The Spice and Tea ExchangeEdit Company
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Recent Tasting Notes
At first yours truly (J) tortured these leaves through three boiling hot steepings (2tsp/16oz). Just pleasant… nothing special. But then…
For the fourth glass I wanted to make iced tea. So these same abused 2tsp steeped in just 1 oz of boiling water for 12 minutes, then poured over ice with some sugar.
It was magic! It is so much better iced – the sugar really makes the tropical flavors pop. After 4 steeps I was impressed any flavor survived. Now I’m getting these pineapple and banana flavors that were muted when hot. Yum!
Flavors: banana, Pineapple
This is actually the second time I’ve had this in my stash. I just finished it quickly last time and never got around to logging it. The first time, my mom picked it out for me when she was away for work in Texas. Recently, she had to go back and picked up more because she remembered I liked it.
I have such a thing for Fujian black teas. This one is no exception. The leaves are a mix of chocolate brown and dark tan, delicate and skinny. Most are somewhat whole, with only a little broken leaf debris in the bottom. Dry, it smells a little bitter and musty, with a hint of smoke and tobacco-like sweetness.
But once it’s steeped, the flavor is something mellower and much more smooth. Notes of honey and hay bloom, along with that distinct finish of Fujian cocoa flavor. Almost dark chocolate. Oh yes. That’s what I’m in this for. The black teas that naturally taste like chocolate or croissants or dinner rolls. This is almost precisely that, but I have to take points off for a faint iodine flavor. Because of Teavivre and other companies, I know that note doesn’t have to be there. I’m spoiled.
One bad note doesn’t spoil the whole tea, though. I’m happy to have this back in my collection just in time for the temperatures to start to drop.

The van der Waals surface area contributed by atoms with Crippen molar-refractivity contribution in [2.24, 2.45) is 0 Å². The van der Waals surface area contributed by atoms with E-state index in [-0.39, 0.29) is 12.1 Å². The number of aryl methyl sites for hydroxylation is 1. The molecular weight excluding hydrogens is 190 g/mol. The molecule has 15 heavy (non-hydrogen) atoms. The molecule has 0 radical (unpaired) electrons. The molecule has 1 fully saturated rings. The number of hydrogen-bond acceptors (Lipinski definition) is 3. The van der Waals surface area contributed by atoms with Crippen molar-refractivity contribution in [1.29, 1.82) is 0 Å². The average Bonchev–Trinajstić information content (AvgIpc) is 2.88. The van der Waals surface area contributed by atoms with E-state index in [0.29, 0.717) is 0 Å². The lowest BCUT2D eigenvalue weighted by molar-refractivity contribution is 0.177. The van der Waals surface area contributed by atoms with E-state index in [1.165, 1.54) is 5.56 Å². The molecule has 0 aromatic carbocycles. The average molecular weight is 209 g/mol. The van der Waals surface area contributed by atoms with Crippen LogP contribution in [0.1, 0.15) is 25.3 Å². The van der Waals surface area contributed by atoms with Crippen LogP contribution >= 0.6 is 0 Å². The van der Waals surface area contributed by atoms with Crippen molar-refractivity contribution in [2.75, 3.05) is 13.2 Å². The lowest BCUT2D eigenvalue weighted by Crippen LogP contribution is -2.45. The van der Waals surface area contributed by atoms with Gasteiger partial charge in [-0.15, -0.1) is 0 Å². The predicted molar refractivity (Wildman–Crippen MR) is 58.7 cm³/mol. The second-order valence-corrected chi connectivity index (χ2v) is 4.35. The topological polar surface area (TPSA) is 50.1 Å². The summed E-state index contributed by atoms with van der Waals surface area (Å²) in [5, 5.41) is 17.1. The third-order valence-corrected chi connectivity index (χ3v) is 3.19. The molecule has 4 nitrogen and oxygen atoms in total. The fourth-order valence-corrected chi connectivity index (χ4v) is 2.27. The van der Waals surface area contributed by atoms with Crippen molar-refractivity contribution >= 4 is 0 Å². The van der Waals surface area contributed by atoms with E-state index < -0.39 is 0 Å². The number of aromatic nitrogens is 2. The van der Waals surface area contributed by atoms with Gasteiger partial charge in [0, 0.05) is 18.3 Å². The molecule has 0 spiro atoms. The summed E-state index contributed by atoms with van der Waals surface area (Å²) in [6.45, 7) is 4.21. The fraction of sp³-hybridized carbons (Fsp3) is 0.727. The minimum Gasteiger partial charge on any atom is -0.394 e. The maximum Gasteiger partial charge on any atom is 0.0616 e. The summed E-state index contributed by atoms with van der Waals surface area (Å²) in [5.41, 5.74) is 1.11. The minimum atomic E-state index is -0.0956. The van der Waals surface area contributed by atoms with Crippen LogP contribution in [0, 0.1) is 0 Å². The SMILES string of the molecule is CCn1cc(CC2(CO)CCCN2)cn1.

Flavors: Cocoa, Dark Chocolate, Hay, Honey, Iodine, Smoke, Tobacco
Here’s a little gem I picked up at Blowing Rock, North Carolina. Golden Monkey is one of my favorite black tea varieties so I was excited to give this one a try when I spotted it at the store.
The unbrewed leaves of this tea are long and are both brown and golden brown. The aroma is earthy with standard black tea characteristics .
I steeped the tea for four minutes at 212 degrees. The color was dark amber gold.
The flavor was much like the unbrewed leaves smelled. It was earthy flavor with standard black tea attributes…and something else less pleasant. There was a faint taste behind the other flavors that reminded me of the smell of un-emptied ashtrays on the morning after the party. The sensation was weak but there just the same. It didn’t ruin the experience for me but it did subtract from the positive feelings.
I’m not ready to write this tea off yet since it does have some good features. I will try a lower brewing temperature next time to see if that reduces or eliminates the ashtray effect.
Flavors: Ash, Earth, Tea
Yesterday yours truly (J) had some Jade Cloud (also by Tea + Spice Exchange; 1 tsp in 8 oz) and I hated it so much that I didn’t go for a second steeping and just trashed the leaves. I felt a little guilty, thinking “maybe I don’t like green tea”.
Today, though… green tea makes a comeback: S + J both had 2 tsp in 4oz of Mystic Dragon over ice. We both really liked it (J more than S). Turns out we like dragon green but not jade green. S points out that the other two green teas we have are jade. Bummer.
This helps explain why we like the red dragon iced tea made at Sofra (cherries/juice + green tea + simple syrup).
This is like a London Fog in a leaf. Earl Grey + milkiness + vanilla. But yours truly (J) is torn…
I love the strong cream flavor. But it also coats my mouth, almost like I drank a shot of butter and swished it around… which I don’t like. And the creme is mostly gone in the second steeping… c’mon!